Skip to main content

Dietary patterns and cardiometabolic diseases in 0.5 million Chinese adults: a 10-year cohort study

Abstract

Background

The effect of the overall diet quality on cardiometabolic diseases has been well studied in the Western population. However, evidence is still in need regarding dietary patterns depicting unique Chinese dietary habits and their associations with cardiometabolic diseases.

Methods

A prospective cohort recruited around 0.5 million Chinese residents aged 30–79 years from 10 diverse survey sites during 2004–08. Dietary patterns were obtained using factor analysis based on the habitual consumption of 12 food groups collected at baseline. Among 477,465 eligible participants free of prior heart disease, stroke and cancer, linkages to multiple registries and health insurance database recorded 137,715 cardiovascular diseases (CVD) and 17,412 diabetes cases (among 451,846 non-diabetic participants) until 31 December 2017. Adjusted hazard ratios (HRs) were estimated to compare the risks of cardiometabolic diseases across quintiles of dietary pattern scores using the Cox regression.

Results

Two dietary patterns were derived: the traditional northern pattern, characterised by wheat, other staples, egg and dairy products; and the modern pattern, featured with fresh fruit, meat, poultry, fish, dairy products and soybean. Adherence to either dietary pattern was associated with lower risks of major cardiometabolic diseases in a dose-response relationship way. After multivariate adjustment, participants adhering to the traditional northern pattern the most had an 8% (95%CI: 5–11%) lower risk of CVD in comparison with those adhering the least. Corresponding risk reductions were 12% (11–32%) for haemorrhagic stroke (HS), 14% (8–19%) for ischaemic stroke (IS), and 15% (6–24%) for diabetes, respectively. When comparing extreme quintiles of the modern pattern, the adjusted HR of HS was 0.67 (95%CI: 0.59–0.77). Corresponding HRs were 0.89 (0.86–0.92) for CVD, 0.88 (0.77–0.99) for MCE, 0.85 (0.80–0.89) for IS, and 0.89 (0.81, 0.97) for diabetes.

Conclusion

Among Chinese adults, both traditional northern and modern dietary patterns were associated with lower risks of cardiovascular disease and diabetes beyond other risk factors.

Peer Review reports

Introduction

Cardiometabolic diseases, including cardiovascular disease (CVD) and diabetes, were accountable for 34% of 57 million deaths globally and 45% of 10 million China’s deaths in 2016 [1]. Diet is a crucial and modifiable lifestyle risk factor in cardiometabolic diseases pathogenesis. A dietary pattern can depict the overall diet quality without emphasising particular nutrients and considering nutrient interaction effects. Priori diet indices like the Mediterranean diet and Dietary Approaches to Stop Hypertension (DASH) were designed based on hypotheses and have been proved to prevent CVD directly in the high-risk group or through reducing blood pressure [2,3,4], as well as diabetes risk [3, 5, 6]. Previous studies using this approach have identified healthy dietary patterns, characterised with high intakes of vegetable, fruit, fish, poultry, whole grain and low-fat dairy products, were associated with decreased CVD mortality [7, 8].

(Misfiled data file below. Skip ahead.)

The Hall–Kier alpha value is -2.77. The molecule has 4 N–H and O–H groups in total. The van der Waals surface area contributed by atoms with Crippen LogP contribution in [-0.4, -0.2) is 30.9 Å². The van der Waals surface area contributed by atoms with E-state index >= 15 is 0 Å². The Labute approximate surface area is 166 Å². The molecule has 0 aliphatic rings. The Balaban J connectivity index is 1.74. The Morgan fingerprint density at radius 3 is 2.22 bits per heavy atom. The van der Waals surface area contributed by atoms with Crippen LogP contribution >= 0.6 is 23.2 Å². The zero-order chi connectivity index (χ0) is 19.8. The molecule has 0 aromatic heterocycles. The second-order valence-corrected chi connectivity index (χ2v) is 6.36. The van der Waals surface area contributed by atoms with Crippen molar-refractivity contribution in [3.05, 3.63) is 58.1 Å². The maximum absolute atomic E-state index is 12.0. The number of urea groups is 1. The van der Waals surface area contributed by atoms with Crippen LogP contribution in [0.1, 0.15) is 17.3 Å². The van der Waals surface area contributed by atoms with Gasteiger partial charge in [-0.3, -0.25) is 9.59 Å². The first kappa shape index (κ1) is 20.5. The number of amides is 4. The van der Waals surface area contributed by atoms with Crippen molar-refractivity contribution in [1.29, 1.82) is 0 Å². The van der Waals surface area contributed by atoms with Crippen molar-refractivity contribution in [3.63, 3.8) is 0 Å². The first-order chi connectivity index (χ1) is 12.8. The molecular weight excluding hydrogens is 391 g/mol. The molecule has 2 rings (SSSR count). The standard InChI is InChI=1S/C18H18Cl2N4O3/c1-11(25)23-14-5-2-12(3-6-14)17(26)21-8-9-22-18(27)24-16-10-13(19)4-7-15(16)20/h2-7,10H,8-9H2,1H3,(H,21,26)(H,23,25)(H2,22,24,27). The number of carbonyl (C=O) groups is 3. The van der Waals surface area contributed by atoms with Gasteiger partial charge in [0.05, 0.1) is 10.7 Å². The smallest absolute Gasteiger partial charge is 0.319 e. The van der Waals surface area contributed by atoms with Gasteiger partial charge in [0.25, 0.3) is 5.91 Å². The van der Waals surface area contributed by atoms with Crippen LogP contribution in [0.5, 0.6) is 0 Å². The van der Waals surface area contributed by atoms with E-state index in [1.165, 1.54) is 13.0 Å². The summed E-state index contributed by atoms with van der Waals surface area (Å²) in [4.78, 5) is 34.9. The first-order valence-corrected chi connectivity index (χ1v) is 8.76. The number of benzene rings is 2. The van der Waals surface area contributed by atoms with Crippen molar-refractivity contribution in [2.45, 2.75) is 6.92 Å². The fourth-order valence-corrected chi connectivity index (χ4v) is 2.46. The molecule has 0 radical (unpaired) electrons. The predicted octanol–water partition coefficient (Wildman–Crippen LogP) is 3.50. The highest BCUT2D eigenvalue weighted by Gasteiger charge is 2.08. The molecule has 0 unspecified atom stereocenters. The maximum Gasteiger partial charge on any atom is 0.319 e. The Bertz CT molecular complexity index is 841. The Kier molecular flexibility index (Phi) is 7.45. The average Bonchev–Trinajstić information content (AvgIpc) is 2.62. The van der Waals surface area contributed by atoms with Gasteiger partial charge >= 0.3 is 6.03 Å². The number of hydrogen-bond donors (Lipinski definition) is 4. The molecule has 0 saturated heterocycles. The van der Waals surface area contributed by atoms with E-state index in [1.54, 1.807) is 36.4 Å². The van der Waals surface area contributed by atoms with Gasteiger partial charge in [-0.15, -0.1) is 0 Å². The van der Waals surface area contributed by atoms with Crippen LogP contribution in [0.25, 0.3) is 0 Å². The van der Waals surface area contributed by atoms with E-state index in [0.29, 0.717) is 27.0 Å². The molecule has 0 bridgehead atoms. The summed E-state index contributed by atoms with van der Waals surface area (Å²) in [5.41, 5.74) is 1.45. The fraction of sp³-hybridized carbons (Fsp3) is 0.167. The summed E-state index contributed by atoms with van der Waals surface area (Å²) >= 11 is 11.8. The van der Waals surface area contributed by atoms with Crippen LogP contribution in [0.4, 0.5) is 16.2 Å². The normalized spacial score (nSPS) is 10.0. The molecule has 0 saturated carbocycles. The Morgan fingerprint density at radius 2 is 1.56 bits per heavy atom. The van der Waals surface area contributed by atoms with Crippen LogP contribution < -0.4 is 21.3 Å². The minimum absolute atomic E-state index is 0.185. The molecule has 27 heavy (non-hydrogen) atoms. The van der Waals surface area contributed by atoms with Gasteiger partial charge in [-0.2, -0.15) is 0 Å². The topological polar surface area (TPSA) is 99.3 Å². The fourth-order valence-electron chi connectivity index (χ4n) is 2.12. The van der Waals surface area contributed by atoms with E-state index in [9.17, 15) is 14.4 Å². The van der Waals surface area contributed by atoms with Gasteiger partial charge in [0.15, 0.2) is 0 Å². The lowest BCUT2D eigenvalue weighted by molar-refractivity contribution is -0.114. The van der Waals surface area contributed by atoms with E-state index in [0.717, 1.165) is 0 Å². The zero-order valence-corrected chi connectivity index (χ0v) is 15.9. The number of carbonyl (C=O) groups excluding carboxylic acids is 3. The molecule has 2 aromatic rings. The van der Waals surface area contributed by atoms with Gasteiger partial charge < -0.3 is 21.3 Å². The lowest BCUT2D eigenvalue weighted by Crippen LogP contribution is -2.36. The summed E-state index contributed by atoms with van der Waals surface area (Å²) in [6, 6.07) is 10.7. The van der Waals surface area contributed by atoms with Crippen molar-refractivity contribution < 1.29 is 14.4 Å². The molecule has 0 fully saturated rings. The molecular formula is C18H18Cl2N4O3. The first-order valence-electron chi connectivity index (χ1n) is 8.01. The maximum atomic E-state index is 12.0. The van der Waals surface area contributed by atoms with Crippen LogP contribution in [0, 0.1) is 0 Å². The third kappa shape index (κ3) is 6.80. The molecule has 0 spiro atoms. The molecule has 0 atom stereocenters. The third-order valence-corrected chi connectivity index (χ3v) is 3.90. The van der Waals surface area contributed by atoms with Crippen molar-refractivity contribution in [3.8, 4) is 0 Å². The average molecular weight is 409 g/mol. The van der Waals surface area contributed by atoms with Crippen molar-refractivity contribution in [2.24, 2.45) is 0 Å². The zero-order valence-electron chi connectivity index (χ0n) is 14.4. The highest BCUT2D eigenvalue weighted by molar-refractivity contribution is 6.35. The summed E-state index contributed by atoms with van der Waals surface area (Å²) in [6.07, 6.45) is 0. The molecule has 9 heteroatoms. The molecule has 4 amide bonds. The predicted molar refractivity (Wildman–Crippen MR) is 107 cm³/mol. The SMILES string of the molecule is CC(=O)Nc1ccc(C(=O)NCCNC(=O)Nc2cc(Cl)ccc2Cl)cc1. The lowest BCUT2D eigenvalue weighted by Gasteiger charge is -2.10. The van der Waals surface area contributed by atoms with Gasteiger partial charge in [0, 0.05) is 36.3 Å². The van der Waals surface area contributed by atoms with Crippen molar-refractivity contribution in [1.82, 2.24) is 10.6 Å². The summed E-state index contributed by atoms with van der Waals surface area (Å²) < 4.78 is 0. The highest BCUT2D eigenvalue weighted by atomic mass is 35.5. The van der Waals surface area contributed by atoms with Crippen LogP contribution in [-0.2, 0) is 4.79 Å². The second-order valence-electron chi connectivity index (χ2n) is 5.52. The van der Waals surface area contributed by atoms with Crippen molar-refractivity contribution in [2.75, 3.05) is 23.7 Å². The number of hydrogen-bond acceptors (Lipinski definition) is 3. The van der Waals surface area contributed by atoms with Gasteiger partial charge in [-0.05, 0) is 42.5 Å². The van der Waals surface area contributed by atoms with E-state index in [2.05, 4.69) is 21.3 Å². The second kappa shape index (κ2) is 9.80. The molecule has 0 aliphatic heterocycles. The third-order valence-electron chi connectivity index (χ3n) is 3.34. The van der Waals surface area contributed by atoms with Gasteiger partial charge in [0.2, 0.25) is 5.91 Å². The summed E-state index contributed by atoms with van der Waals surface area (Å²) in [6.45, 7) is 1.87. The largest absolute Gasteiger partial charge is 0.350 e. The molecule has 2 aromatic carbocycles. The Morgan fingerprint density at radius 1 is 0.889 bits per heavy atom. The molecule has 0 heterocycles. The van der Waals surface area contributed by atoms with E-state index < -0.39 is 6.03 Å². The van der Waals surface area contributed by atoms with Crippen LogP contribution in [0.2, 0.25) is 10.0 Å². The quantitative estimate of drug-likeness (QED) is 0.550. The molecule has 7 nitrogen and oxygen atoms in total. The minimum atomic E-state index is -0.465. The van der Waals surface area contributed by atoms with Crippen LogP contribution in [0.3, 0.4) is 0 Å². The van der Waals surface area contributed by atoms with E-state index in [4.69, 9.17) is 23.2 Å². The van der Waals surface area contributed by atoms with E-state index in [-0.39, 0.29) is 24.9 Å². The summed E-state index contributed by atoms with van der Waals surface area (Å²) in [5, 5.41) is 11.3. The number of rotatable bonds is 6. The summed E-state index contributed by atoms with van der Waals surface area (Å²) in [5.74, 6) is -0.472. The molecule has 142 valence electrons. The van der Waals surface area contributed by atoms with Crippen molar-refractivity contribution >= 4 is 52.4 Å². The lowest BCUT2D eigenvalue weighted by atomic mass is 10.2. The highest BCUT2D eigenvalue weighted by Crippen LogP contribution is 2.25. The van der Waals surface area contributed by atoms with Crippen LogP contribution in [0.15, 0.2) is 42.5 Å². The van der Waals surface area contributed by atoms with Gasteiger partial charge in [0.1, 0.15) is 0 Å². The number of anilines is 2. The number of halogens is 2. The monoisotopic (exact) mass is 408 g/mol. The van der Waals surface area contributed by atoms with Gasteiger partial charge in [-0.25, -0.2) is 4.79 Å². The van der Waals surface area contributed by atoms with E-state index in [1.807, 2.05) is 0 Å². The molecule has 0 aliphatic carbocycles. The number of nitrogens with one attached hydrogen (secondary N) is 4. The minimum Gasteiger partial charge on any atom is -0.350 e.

Despite that healthy dietary indices have been reported and applied in some dietary guidelines, healthy dietary patterns identified via a posterior way could reflect food culture, diversity and accessibility, and disease pattern in different populations. Unlike in western countries, a higher prevalence and incidence of haemorrhagic stroke were reported in the Chinese population [9] and its relationships to healthy dietary patterns were inconsistent, lacking sufficient cases, and mostly from the white population [10,11,12]. Therefore, it is critical to describe Chinese dietary patterns and estimate their effects on cardiometabolic diseases, especially with haemorrhagic stroke.

Our study aimed to identify major dietary patterns in the Chinese population and investigate their associations with cardiometabolic diseases in the China Kadoorie Biobank (CKB).

Methods

Study population